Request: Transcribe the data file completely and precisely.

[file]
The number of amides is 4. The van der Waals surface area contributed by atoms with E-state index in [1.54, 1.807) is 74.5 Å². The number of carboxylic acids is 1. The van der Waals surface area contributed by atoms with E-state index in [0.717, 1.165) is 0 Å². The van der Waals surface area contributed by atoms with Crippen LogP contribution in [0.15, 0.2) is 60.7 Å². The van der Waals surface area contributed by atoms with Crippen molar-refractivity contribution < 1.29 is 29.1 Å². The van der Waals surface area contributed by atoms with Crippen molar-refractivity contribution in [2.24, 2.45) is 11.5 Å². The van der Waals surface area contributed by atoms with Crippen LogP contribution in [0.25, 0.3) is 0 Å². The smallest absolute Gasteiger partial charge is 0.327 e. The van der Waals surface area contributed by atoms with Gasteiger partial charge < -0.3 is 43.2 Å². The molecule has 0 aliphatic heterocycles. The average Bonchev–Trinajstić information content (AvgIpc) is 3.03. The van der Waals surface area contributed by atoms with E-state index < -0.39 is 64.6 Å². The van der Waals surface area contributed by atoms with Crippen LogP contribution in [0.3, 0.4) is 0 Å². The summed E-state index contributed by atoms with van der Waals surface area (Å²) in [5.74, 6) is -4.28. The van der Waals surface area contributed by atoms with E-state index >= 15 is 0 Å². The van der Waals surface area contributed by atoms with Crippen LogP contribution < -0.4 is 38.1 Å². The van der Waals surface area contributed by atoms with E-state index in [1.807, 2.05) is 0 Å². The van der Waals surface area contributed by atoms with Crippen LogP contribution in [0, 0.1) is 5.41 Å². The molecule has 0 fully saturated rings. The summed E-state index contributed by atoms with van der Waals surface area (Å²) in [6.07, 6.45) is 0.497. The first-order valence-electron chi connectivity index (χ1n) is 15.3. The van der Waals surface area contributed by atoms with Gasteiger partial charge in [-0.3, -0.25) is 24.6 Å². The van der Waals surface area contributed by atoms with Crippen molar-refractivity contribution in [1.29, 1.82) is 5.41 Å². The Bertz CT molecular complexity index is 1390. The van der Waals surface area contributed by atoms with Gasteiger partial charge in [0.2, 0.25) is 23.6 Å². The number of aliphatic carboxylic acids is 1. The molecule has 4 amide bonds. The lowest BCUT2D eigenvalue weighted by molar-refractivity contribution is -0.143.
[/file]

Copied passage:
The number of amides is 4. The van der Waals surface area contributed by atoms with E-state index in [1.54, 1.807) is 74.5 Å². The number of carboxylic acids is 1. The van der Waals surface area contributed by atoms with E-state index in [0.717, 1.165) is 0 Å². The van der Waals surface area contributed by atoms with Crippen LogP contribution in [0.15, 0.2) is 60.7 Å². The van der Waals surface area contributed by atoms with Crippen molar-refractivity contribution < 1.29 is 29.1 Å². The van der Waals surface area contributed by atoms with Crippen molar-refractivity contribution in [2.24, 2.45) is 11.5 Å². The van der Waals surface area contributed by atoms with Crippen LogP contribution in [0.25, 0.3) is 0 Å². The smallest absolute Gasteiger partial charge is 0.327 e. The van der Waals surface area contributed by atoms with Gasteiger partial charge < -0.3 is 43.2 Å². The molecule has 0 aliphatic heterocycles. The average Bonchev–Trinajstić information content (AvgIpc) is 3.03. The van der Waals surface area contributed by atoms with E-state index < -0.39 is 64.6 Å². The van der Waals surface area contributed by atoms with Crippen LogP contribution in [0.3, 0.4) is 0 Å². The summed E-state index contributed by atoms with van der Waals surface area (Å²) in [5.74, 6) is -4.28. The van der Waals surface area contributed by atoms with E-state index >= 15 is 0 Å². The van der Waals surface area contributed by atoms with Crippen LogP contribution < -0.4 is 38.1 Å². The van der Waals surface area contributed by atoms with E-state index in [1.807, 2.05) is 0 Å². The van der Waals surface area contributed by atoms with Crippen LogP contribution in [0, 0.1) is 5.41 Å². The molecule has 0 fully saturated rings. The summed E-state index contributed by atoms with van der Waals surface area (Å²) in [6.07, 6.45) is 0.497. The first-order valence-electron chi connectivity index (χ1n) is 15.3. The van der Waals surface area contributed by atoms with Gasteiger partial charge in [-0.3, -0.25) is 24.6 Å². The van der Waals surface area contributed by atoms with Crippen molar-refractivity contribution in [1.29, 1.82) is 5.41 Å². The Bertz CT molecular complexity index is 1390. The van der Waals surface area contributed by atoms with Gasteiger partial charge in [0.2, 0.25) is 23.6 Å². The number of aliphatic carboxylic acids is 1. The molecule has 4 amide bonds. The lowest BCUT2D eigenvalue weighted by molar-refractivity contribution is -0.143.